PM promises more pain for children and families
Responding to the Prime Minister’s speech today on welfare, Alison Garnham, Chief Executive of Child Poverty action Group, said:
“If this is the future direction of welfare policy it leaves in tatters the PM’s pledge to be the most family friendly government, to make progress on child poverty and to ensure the greatest burden of deficit reduction falls on the broadest shoulders.
“It makes no sense to try to drive a wedge between the working poor and families out of work, when the reality is that families with children move in and out of work due to insecure and temporary work - they are the same people just at different times in their life.“The numbers claiming unemployment benefit are still rising, It’s time this government rolled up its sleeves and got to work on the millions of jobs and the millions of affordable homes Britain is lacking.
“It beggars belief that British people were able to do this after the Second World War when our debt was far worse, but today we are told we must cut instead of build.”
Notes to Editors
- Pledge on families
One of David Cameron’s headline election pledges during the 2010 election campaign was to “make Britain the most family friendly country in Europe”. Yet the cuts to welfare announced by the Coalition so far, and the further cuts mooted in today’s speech, are mainly targeted largely on families with children, especially low income families. Meanwhile the highest earners, most of whom do not have children living with them, have been specially favoured with income tax cuts.
- Pledge on poverty
The Coalition Agreement included a commitment to the targets in the Child Poverty Act; and in October 2007 David Cameron said in a speech to an audience at Chance UK in North London: “We can make British poverty history; and we will make British poverty history”. However, analysis by the IFS indicates that child poverty is set to rise by 400,000 by 2015, this is another pledge that looks set to be broken (http://www.ifs.org.uk/comms/comm121.pdf).
- Pledge on fairness and deficit reduction
At the time of the Spending Review in October 2010, both David Cameron, and Chancellor, George Osborne, promised that “the broadest shoulders should contribute the most” to deficit reduction. However, the Treasury’s own analysis has shown that this is another pledge that has been broken. In 2013/2014 every household in the bottom half of the income distribution will lose a larger proportion of their income from tax, tax credit and benefit changes than 4 out of 5 households in the top half. See Chart B.2 in the Annexe B to the Budget: Impact on Households (http://cdn.hm-treasury.gov.uk/budget2012_annexb.pdf). The same unfair pattern can also be seen for 2012/13, as shown in chart 1.B from the Treasury’s assessment of the Impact on Households published at the Autumn Statement in 2011 (http://cdn.hm-treasury.gov.uk/as2011_distributional_analysis.pdf).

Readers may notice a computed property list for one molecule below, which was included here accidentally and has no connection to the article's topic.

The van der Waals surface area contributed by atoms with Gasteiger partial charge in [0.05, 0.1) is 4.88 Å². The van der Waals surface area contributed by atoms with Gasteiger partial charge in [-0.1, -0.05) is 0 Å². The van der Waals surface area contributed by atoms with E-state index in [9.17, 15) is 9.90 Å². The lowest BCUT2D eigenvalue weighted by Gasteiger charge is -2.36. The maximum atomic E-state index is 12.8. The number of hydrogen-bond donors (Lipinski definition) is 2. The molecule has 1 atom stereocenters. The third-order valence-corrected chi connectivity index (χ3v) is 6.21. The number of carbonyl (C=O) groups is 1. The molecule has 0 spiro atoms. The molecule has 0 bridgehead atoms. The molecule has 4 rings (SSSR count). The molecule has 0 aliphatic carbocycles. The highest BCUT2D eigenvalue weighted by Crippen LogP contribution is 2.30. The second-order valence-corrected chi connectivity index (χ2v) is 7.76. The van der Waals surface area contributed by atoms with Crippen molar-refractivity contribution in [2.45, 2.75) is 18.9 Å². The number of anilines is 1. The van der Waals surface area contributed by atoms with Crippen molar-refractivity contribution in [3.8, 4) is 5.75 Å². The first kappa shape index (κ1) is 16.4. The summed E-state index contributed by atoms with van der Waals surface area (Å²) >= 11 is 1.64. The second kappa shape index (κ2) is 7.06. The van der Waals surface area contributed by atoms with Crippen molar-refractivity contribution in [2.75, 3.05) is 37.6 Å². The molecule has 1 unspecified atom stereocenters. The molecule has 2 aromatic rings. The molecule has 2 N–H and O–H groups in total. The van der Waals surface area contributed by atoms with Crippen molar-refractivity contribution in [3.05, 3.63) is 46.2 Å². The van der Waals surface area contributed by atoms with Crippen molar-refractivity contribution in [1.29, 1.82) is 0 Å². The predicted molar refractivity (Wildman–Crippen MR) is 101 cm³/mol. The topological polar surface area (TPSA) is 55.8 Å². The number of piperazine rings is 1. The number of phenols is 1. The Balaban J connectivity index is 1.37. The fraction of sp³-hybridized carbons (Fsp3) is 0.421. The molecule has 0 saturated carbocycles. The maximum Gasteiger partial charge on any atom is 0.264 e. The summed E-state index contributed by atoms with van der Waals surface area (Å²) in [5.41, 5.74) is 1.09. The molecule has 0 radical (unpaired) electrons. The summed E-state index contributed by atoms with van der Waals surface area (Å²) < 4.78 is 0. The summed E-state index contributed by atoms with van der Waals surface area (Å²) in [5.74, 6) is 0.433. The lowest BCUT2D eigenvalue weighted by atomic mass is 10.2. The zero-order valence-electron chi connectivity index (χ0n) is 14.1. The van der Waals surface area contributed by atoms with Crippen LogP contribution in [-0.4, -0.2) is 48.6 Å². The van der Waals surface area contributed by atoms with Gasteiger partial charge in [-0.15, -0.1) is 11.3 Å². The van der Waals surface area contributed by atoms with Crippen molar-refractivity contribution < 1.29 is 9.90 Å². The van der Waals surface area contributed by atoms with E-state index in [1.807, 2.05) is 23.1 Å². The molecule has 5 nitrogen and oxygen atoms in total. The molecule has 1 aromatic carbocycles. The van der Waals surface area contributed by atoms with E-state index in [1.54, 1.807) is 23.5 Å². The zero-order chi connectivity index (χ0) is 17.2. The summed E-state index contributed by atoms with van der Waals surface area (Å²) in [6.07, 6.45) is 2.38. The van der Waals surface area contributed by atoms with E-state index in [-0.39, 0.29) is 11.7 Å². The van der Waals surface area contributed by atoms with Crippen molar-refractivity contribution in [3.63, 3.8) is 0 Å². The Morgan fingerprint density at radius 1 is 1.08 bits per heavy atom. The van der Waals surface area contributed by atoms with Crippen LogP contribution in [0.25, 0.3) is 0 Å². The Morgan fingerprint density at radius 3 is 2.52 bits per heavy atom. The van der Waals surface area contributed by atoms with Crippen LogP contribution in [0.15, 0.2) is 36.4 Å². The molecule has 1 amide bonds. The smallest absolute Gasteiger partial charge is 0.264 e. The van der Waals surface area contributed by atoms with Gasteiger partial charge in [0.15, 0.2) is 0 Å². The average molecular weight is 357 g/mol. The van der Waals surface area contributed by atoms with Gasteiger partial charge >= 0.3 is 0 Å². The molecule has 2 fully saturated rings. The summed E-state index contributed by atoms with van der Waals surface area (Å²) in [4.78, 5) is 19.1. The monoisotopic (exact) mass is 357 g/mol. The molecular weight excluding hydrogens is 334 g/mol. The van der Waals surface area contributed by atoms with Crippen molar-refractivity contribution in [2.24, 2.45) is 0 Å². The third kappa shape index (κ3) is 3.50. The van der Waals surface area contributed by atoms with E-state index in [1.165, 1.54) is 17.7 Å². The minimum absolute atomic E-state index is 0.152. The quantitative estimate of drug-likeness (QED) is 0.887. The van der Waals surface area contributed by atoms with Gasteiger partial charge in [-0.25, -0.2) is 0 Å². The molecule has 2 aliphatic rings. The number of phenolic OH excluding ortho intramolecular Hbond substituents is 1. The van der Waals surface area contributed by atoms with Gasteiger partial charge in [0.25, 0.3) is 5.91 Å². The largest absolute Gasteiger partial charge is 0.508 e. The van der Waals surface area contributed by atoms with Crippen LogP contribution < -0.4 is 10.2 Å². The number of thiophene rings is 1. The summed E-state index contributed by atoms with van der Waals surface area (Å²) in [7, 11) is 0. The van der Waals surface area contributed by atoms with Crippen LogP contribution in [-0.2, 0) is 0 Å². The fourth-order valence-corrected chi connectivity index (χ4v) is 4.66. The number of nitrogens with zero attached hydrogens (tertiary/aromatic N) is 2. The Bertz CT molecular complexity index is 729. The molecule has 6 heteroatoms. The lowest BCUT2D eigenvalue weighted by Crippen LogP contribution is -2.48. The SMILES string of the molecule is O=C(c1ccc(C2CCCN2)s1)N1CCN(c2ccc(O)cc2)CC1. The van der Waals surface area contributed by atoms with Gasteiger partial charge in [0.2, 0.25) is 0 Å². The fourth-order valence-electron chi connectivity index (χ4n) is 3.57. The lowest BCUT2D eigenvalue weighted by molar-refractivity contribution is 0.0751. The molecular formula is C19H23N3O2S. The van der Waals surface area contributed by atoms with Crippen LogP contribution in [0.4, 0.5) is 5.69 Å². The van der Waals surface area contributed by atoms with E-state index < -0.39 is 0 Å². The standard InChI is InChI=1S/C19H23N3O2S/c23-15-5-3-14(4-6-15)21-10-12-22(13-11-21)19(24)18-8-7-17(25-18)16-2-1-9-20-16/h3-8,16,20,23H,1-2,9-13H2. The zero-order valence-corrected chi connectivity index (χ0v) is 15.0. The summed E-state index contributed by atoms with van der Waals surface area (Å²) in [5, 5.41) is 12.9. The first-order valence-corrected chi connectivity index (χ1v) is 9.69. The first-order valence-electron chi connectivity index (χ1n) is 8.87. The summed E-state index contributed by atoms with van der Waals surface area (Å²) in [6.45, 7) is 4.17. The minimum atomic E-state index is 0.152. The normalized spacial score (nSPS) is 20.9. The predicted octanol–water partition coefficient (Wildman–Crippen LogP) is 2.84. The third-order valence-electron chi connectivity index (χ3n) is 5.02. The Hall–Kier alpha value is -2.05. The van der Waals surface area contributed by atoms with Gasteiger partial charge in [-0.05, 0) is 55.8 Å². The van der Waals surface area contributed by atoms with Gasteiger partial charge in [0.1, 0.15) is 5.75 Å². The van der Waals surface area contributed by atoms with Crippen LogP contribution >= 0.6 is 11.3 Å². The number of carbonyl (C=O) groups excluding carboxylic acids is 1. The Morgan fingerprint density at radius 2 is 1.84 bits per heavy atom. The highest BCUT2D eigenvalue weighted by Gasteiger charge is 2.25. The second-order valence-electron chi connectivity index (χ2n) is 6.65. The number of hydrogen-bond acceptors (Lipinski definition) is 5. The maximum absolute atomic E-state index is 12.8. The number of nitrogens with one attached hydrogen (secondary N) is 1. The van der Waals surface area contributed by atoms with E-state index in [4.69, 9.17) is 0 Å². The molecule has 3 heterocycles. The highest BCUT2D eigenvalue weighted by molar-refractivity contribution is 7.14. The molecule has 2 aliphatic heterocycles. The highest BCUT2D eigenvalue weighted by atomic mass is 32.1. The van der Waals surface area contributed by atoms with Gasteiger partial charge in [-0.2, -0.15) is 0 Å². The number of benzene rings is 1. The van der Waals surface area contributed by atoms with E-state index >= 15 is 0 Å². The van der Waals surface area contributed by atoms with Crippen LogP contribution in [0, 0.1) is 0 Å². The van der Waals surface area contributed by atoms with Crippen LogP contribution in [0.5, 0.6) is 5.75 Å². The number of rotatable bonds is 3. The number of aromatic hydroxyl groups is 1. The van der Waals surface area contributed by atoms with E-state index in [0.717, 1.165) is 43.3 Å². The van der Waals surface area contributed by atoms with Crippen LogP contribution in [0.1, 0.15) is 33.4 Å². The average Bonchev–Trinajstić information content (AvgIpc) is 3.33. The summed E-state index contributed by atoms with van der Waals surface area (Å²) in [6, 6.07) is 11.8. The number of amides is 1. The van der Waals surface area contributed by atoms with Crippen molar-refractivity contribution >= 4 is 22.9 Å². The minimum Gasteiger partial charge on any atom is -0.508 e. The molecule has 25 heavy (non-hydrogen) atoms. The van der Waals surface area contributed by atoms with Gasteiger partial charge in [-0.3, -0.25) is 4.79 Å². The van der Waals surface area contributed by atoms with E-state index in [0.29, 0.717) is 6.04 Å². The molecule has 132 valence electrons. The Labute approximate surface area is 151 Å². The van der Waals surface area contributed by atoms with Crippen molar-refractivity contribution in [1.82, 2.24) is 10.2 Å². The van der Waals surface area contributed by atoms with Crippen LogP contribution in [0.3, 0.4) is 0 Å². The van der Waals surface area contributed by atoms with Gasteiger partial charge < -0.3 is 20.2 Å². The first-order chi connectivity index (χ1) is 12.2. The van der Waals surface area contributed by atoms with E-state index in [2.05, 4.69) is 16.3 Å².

- Incorrect and misleading example of families in Cameron’s speech
The comparison in David Cameron’s speech between a workless family with 4 children, and a couple earning £24,000 in total (after tax) and saving up to have children is inaccurate, misleading and potentially harmful (as it may lead to working families incorrectly believing that they can get no support through tax credits and for their housing costs). If the couple who are working had 4 children, lived in private rental and paid for childcare, then their low earnings would mean they are eligible for:
- Child benefit
- Child tax credit
- Childcare credit component of tax credits
- Working Tax credit
- Housing Benefit
- Council Tax benefit
With childcare costs of around £300 per week, and rental costs of around £300 per week (both typical amounts for many parts of the UK) then it is highly likely that even after the tapers are applied the in-work couple would still receive more in benefits in total than then benefit cap of £26,000. The kind of working couple used in David Cameron’s example is therefore likely to be eligible for more support than the family who are not working if they also have the same number of children. This is precisely the opposite of what David Cameron claimed.
- The bogus ‘Poverty plus a pound’ argument
The ‘poverty plus a pound’ argument that David Cameron uses in his speech is a straw man that has been thoroughly refuted by analysis by the Institute for Fiscal Studies. The IFS found that if the relative low income poverty line (currently 60% median income) was set at anywhere from 43% to 100% of median income there would have been reductions in child poverty since 1999. This means that it was not just the 1.1 million children taken out of relative poverty that were helped, but that millions of other children were helped too in households whose poverty was made much less severe than previously, or who have been lifted even higher above the poverty line than they were previously. Furthermore, the last government also said it had a ‘work first’ approach to child poverty and had a broad strategy including initiatives such as Sure Start, free nursery places and investment in education – such as with the EMA. So it is another straw man to ascribe to any of the main parties, or any campaigners on child benefit the notion that they believe the only policy needed is income transfers. For further fact correction on the targets and requirements of the Child Poverty Act, see this briefing:
- CPAG is the leading charity campaigning for the abolition of child poverty in the UK and for a better deal for low-income families and children.
- CPAG is the host organisation for the Campaign to End Child Poverty, which has over 150 member organisations and is campaigning for public and political commitment to ensure the goal of ending child poverty by 2020 is met.
For further information please contact:
CPAG Press Officer
Tel. 020 7812 5216 or 07816 909302